In an effort to ensure the burden of securing European peace and security is shared equally, the NATO member states have committed to spending 2% of their annual Gross Domestic Product (GDP) on defence. However, most member states routinely fall short of this target; for 2015, only Estonia, Greece, Poland, the UK, and the US spent 2% or more of annual GDP on defence. Some governments, such as Hungary (0.85%), Spain (0.89%), and Belgium (0.90%), might come under pressure to ramp up their spending closer to the 2% commitment. The Wales Summit Declaration adds another component to Alliance burden-sharing, however: member states agreed to ensure that 50% of their overall land force strength should be deployable and 10% of each member’s overall land force strength should be either engaged in or earmarked for sustained operations. The member states did not agree to make their deployability data public, so it is difficult to discern which countries might come under pressure for lagging in this area. But it is likely to deepen the debate on burden-sharing in Warsaw.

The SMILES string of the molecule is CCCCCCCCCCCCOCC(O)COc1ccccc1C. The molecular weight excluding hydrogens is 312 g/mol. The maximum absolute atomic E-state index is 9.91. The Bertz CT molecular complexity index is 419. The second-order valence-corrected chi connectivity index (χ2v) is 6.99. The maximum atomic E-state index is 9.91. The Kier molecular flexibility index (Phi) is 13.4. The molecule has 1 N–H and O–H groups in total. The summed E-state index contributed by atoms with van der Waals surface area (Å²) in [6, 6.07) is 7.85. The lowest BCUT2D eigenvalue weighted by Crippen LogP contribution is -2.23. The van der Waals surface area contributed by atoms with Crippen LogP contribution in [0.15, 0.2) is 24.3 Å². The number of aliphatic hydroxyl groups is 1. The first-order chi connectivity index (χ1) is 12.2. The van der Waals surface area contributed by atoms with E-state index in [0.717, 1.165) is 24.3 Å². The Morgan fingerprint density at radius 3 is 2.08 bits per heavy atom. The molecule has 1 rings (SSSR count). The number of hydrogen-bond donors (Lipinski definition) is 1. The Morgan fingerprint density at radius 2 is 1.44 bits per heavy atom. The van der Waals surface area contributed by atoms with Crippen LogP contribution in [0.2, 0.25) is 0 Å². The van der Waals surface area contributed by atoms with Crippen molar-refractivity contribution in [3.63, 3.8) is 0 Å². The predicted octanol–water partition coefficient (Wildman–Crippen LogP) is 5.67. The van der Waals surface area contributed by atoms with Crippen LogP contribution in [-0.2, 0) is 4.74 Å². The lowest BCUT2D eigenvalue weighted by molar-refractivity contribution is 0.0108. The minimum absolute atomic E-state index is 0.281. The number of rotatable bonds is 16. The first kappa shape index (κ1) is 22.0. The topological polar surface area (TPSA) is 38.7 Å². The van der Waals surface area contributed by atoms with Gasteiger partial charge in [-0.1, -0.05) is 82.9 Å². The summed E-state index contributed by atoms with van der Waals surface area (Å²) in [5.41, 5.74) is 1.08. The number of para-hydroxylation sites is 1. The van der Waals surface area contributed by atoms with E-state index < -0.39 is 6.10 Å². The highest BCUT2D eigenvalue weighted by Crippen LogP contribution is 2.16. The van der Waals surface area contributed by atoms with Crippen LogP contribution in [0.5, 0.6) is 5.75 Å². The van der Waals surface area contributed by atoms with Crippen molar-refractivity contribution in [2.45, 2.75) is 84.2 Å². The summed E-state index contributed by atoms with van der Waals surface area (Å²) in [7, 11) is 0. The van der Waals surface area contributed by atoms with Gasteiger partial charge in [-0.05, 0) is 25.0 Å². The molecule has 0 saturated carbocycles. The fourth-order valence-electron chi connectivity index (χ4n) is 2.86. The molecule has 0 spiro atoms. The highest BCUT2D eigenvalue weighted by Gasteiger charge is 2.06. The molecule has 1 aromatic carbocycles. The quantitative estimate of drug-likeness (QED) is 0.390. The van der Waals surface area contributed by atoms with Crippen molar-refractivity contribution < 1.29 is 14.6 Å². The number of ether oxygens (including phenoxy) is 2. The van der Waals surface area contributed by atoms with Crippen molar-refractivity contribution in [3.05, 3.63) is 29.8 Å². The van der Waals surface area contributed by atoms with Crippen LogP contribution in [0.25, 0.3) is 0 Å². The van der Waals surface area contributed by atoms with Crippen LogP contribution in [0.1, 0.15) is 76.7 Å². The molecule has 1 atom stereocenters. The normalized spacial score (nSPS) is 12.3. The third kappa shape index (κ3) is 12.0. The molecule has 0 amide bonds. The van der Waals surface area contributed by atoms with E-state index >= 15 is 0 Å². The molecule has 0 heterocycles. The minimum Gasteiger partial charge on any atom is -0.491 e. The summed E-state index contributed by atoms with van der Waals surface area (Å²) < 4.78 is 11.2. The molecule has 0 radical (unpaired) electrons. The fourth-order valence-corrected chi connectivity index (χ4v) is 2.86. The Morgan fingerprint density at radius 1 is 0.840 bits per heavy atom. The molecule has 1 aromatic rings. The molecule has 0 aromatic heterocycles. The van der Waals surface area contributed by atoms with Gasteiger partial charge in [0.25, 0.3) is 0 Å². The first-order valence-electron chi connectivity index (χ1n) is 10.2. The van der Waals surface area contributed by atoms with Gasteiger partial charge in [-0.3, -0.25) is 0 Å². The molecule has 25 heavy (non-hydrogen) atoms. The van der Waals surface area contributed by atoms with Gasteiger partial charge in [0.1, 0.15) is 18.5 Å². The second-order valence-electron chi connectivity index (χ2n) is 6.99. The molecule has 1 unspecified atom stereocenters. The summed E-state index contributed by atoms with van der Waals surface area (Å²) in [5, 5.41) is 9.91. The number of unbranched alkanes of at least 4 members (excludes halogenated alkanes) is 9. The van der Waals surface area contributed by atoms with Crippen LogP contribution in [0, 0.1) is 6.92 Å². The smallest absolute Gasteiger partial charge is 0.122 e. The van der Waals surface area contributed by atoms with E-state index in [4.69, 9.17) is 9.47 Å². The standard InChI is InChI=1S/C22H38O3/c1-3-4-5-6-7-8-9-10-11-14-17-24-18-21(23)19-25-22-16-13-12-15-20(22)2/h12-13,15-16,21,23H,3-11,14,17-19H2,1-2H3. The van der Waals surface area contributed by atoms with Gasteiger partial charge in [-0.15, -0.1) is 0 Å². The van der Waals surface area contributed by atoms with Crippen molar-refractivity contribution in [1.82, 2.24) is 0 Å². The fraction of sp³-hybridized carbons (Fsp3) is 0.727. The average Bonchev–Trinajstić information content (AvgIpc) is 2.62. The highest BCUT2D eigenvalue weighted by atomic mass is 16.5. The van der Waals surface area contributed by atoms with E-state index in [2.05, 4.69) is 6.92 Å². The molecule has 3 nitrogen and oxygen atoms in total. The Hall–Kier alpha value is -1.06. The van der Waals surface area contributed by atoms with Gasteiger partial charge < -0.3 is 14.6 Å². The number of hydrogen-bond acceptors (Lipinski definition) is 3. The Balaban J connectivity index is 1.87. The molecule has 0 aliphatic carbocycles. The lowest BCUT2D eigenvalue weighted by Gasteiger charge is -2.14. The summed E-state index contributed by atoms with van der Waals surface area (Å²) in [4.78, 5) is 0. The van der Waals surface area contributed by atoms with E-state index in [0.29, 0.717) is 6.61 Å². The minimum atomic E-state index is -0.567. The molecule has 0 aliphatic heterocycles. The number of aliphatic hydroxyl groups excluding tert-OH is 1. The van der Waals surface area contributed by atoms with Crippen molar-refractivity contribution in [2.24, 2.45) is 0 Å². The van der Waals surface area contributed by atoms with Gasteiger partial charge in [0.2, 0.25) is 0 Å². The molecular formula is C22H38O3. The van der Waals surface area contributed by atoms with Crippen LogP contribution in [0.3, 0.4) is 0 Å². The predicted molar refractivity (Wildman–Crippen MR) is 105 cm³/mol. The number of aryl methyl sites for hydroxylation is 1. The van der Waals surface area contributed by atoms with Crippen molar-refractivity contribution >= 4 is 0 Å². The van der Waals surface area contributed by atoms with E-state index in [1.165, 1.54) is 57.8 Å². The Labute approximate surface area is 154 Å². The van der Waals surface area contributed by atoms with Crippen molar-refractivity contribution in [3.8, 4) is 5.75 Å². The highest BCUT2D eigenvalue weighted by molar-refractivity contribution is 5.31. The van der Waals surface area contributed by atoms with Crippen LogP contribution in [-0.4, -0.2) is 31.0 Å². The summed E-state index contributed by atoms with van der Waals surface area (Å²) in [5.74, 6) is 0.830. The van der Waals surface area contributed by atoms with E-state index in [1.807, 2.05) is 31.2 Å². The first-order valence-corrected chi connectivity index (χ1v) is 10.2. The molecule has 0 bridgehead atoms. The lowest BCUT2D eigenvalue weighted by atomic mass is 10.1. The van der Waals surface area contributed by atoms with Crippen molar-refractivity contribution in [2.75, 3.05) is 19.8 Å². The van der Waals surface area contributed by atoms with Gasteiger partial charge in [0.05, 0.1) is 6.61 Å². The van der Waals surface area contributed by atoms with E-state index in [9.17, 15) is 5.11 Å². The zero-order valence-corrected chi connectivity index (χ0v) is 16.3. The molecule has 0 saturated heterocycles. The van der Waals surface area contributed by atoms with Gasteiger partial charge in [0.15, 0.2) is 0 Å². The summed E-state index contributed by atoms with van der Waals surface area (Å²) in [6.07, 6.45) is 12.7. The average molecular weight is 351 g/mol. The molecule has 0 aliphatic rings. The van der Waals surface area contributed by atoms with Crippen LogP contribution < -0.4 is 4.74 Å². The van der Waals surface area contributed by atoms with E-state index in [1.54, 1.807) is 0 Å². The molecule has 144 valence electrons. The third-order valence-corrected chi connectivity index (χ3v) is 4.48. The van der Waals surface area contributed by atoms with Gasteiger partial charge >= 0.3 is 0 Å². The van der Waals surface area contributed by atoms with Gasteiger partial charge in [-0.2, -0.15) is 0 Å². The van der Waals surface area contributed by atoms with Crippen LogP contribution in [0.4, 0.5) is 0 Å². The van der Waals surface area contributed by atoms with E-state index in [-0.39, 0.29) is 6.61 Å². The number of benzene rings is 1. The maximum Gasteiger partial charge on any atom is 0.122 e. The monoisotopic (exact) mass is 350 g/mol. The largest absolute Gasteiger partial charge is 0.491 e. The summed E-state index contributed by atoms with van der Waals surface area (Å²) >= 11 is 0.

There were already rumblings about this issue ahead of the Wales Summit. In June 2014, US Secretary of State John Kerry said during a visit to NATO Headquarters in Brussels that “[…] every ally spending less than 2% of their GDP needs to dig deeper and make a concrete commitment to do more”. On a state visit to Poland, US President Barack Obama said in a joint press conference with then Polish President Bronislaw Komorowski that “[…] we’re going to need to make sure that everybody who is a member of NATO has full membership. They expect full membership when it comes to their defense; then that means that they’ve also got to make a contribution that is commensurate with full membership.”